Late 2012, The Headphone Book hired me to shoot a couple of images for their spring catalogue. It was my first commercial shoot in several years, and the first I had done without proper equipment. To my name, I had the following Nikon strobes: SB24, SB28, and SB700. I also had a Nikon D800 and a Zeiss 100/2 Macro Ai lens and a 600mm x 600mm black acrylic board. They needed the photos pronto. I huffed it to the nearest home centre (a two minute walk) and came back, squared away. In my hands were two squares, both styrene, both roughly 5mm thick.
I propped them up on pillows, about a metre from either side of the headphone, and a final flash hitting the back of the acrylic board. It was a tight fit. But the output was good, and I had my first client since 2009 or 2010 or so. Woohoo! Today I use much larger lights, but employ the same principles: shine light on what’s important, angling the object to show off its best stuff. That’s all it takes.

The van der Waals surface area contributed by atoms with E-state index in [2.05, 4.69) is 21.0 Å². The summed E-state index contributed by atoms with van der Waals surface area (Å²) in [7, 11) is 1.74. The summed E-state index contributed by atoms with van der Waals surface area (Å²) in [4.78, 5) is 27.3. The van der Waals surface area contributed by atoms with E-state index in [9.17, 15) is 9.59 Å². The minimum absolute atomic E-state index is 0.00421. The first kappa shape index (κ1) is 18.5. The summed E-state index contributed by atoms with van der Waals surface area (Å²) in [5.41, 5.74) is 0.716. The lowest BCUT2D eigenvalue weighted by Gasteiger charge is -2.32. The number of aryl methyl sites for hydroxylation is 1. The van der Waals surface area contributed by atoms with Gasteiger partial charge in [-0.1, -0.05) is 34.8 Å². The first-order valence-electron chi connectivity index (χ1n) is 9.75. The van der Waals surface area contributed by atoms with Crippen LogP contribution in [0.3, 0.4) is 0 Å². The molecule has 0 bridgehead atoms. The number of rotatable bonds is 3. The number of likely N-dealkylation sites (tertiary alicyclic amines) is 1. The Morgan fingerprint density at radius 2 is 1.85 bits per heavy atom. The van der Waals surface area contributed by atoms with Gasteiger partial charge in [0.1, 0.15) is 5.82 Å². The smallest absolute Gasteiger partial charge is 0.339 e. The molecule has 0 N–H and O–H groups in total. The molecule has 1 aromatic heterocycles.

Of course, headphones – cables in particular – can be tricky to shoot. In order to make good images, you have to be inventive (and sometimes destructive). But a little bit of equipment can go a long way. I ended up writing a bit about the HD700, particularly happy about how comfy it was. My first year back was tough: I didn’t have the dosh to purchase a studio, so I made do with sub-par space. Now I have a clutch of good clients, a dedicated macro photography studio, and headphones and earphones and jewelry on the brain and behind the lens 24/7.